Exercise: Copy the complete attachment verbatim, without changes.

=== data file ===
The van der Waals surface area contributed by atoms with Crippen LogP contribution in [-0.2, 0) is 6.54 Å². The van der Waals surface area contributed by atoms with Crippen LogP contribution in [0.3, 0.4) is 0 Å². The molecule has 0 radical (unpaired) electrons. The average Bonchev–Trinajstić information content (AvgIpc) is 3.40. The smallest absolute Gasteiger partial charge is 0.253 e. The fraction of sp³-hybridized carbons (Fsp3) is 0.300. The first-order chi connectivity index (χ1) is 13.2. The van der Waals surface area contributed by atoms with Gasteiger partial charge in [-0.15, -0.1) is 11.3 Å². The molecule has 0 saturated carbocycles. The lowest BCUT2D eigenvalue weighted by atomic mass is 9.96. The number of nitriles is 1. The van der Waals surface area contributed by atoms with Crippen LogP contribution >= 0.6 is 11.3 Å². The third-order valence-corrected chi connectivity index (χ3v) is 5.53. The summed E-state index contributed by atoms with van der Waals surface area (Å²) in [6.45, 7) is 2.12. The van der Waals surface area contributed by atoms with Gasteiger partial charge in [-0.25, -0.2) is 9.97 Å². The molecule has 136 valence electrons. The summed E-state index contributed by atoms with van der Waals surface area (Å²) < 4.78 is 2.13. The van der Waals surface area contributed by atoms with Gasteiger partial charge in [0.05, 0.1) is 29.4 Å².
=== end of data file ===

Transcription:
The van der Waals surface area contributed by atoms with Crippen LogP contribution in [-0.2, 0) is 6.54 Å². The van der Waals surface area contributed by atoms with Crippen LogP contribution in [0.3, 0.4) is 0 Å². The molecule has 0 radical (unpaired) electrons. The average Bonchev–Trinajstić information content (AvgIpc) is 3.40. The smallest absolute Gasteiger partial charge is 0.253 e. The fraction of sp³-hybridized carbons (Fsp3) is 0.300. The first-order chi connectivity index (χ1) is 13.2. The van der Waals surface area contributed by atoms with Gasteiger partial charge in [-0.15, -0.1) is 11.3 Å². The molecule has 0 saturated carbocycles. The lowest BCUT2D eigenvalue weighted by atomic mass is 9.96. The number of nitriles is 1. The van der Waals surface area contributed by atoms with Crippen LogP contribution >= 0.6 is 11.3 Å². The third-order valence-corrected chi connectivity index (χ3v) is 5.53. The summed E-state index contributed by atoms with van der Waals surface area (Å²) in [6.45, 7) is 2.12. The van der Waals surface area contributed by atoms with Gasteiger partial charge in [-0.25, -0.2) is 9.97 Å². The molecule has 136 valence electrons. The summed E-state index contributed by atoms with van der Waals surface area (Å²) < 4.78 is 2.13. The van der Waals surface area contributed by atoms with Gasteiger partial charge in [0.05, 0.1) is 29.4 Å².